Cashier– self-service checkouts, and automated processes during purchasing, the typical Retail cashier -will eventually fade away as a career
Taxi Drivers– Calling for a cab is going to be non-existent with the rise of apps with GPS technology. Taxi drivers will have to follow the trend in order to keep their business afloat
Publishers and Printers-. More and more consumers are going digital when it comes to entertainment and news. Publishing companies have been having a hard time keeping up with the times. These industries are slowly fading out to give rise to new digital media companies.
As the map shows, almost all large metropolitan areas can lose over 55% of their current jobs due to automation. The ones that fare better than others include high-tech centers like Silicon Valley and Boston.
Lower income jobs face higher automation risk, the effect on employment will be much more drastic than the effect on wages. MSAs with a high share of low paying jobs will have larger job and wage losses. The researchers emphasize that probability of automation does not equal future unemployment rates: “Technical feasibility does not imply that automation necessarily makes economic sense. And historically, automation went hand in hand with new job creation both in skilled and less skilled labor,” explains Dr. Chen. “However, the speed and the high share of automation in less skilled jobs raises many questions about whether the economy will be able to make up for the expected job losses. They expect that automation will create winners and losers among cities and regions of the U.S.,
Research economists fear that automated, self-driving vehicles will have a negative impact on those that are deeply tied to traditional transportation business models and practices.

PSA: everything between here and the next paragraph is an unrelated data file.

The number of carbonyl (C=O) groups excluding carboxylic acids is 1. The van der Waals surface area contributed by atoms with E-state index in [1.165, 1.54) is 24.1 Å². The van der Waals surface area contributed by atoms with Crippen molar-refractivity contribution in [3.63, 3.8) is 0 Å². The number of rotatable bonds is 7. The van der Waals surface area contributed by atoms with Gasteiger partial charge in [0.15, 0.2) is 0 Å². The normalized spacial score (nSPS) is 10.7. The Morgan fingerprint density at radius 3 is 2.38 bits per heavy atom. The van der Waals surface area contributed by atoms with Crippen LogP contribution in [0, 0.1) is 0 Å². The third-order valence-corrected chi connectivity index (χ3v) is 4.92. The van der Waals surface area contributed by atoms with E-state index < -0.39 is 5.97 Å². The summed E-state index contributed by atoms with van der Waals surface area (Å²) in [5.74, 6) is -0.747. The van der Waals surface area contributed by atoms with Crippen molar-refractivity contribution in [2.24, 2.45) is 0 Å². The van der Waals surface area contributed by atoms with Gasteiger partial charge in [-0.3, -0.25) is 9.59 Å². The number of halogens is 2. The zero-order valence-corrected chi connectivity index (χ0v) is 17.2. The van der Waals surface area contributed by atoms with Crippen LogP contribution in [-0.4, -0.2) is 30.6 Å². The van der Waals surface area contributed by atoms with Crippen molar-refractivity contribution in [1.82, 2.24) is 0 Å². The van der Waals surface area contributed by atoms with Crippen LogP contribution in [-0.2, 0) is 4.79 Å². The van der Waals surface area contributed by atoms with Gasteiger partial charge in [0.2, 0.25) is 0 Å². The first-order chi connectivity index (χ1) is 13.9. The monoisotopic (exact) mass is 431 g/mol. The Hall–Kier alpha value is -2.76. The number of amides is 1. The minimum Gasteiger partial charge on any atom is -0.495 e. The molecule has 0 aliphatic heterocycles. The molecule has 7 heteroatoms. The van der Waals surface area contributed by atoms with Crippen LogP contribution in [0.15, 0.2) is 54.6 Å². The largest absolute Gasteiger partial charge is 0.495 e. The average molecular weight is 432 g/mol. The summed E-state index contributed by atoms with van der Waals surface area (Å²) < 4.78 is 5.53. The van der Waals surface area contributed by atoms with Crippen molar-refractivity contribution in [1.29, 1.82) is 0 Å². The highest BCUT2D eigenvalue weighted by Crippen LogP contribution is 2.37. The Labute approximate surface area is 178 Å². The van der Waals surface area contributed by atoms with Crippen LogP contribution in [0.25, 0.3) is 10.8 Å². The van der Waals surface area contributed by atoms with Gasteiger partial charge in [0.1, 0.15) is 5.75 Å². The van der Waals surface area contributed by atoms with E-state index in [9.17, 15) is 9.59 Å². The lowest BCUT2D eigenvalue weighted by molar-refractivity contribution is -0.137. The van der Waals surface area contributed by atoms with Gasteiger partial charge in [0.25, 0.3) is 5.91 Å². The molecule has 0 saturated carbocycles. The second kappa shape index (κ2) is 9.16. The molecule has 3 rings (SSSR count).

There are 1.7 million professional truck drivers in the United States and an additional 1.7 million operators of other commercial land vehicles. Policymakers must prepare for the possible elimination of many of these jobs.
The Center For The Future of Work intends to address the challenge by bringing economic expertise together with some of the world’s leaders in autonomous vehicle technology to forecast where and when these individuals might be displaced from their current jobs. With necessary data, they can begin to design policies that could better improve the dislocation of these workers, and have these policies in place before the disruptions emerge. A Heinz College student team is currently collaborating with the New America Foundation to create the first draft of a map in space and time that forecasts the potentially significant job losses associated with the commercial deployment of these technologies.
Hybrid truck and blue electric car on wireless charging lane
On average, a woman earns 21% less than her male counterpart. That gap can be larger or smaller depending on the state someone lives in. The biggest wage gap in the nation is in Louisiana. 21 states in the country currently have gender pay gaps that are larger than the national average. Washington, D.C. has the smallest pay gap at 10.4%, which means that women earn an average of 10.4% less than men in the area.
Women of color face the biggest pay gap when compared to white men
Image: Skye Gould/Business Insider
Black and Hispanic women are most affected by the wage gap, especially when compared to white men, who make up the largest demographic segment of the workforce, according to the Senate report.
Asian women face the smallest wage gap – they earn 84% of what white men earn, resulting in a pay gap of 16%. White women earn 75% of what white men do, while black women earn 65% and Hispanic women earn 55%.
The only income source through which women age 65 and up make nearly the same as what men over 65 make is Social Security.
Women with children are penalized, while men with children are rewarded